•  If you recently completed a remodel or installed additional weight such as a kitchen island or fish tank and are noticing settlement: 

Anytime you remove load bearing components (such as a wall) or install additional load within a home (fish tank, island, granite countertops, piano, pool, etc) , a structural engineer should definitely be consulted.

If a load bearing item was removed without the proper temporary supports and an adequate replacement beam/column system, you may be in big trouble! Your home could literally fall down or experience significant damage. 

load bearing wall removal causes house to fall down
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On the other hand, if you add weight to your home, you will want to verify that the existing system is capable of carrying the load.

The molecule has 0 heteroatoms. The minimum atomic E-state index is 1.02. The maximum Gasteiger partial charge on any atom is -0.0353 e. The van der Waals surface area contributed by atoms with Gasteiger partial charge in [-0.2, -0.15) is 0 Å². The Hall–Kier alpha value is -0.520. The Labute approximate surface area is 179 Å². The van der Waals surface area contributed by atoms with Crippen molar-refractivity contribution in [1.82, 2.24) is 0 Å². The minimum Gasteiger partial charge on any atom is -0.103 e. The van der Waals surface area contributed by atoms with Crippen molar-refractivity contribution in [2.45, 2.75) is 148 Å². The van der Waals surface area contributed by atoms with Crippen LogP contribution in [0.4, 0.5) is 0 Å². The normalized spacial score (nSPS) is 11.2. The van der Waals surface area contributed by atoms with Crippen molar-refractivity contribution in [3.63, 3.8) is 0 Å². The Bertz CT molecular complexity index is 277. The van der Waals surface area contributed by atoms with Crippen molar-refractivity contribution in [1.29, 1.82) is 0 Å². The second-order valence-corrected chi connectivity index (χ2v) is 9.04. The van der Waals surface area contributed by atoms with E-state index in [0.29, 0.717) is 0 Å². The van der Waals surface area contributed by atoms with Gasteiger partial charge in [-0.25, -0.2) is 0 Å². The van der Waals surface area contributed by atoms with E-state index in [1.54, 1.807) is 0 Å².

Homes are designed to carry a specific amount of weight. If you add weight to an existing system, you may also need to install additional supports to distribute that load properly.

Your engineer can help you determine this. 

piano falling through floor

4. Remodeling: 

Whenever weight bearing components in the home are altered, a structural engineer should be involved.

In Minnesota, most city building departments actually require a structural engineering inspection in order to obtain a building permit for simple remodels such as removing a wall or installing a new deck.

If you are scheduled to remodel, check your city’s policies so you can plan and budget accordingly.

5. Foundation bowing, cracks, upheaval or sinking: 

foundation crack
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Small fine cracks are typically not an issue when it comes to foundations.

However, if you are seeing cracks even ¼” (or larger) in size, bowing foundation walls or movement of any kind, you might want to have a structural engineering inspection performed to analyze the condition.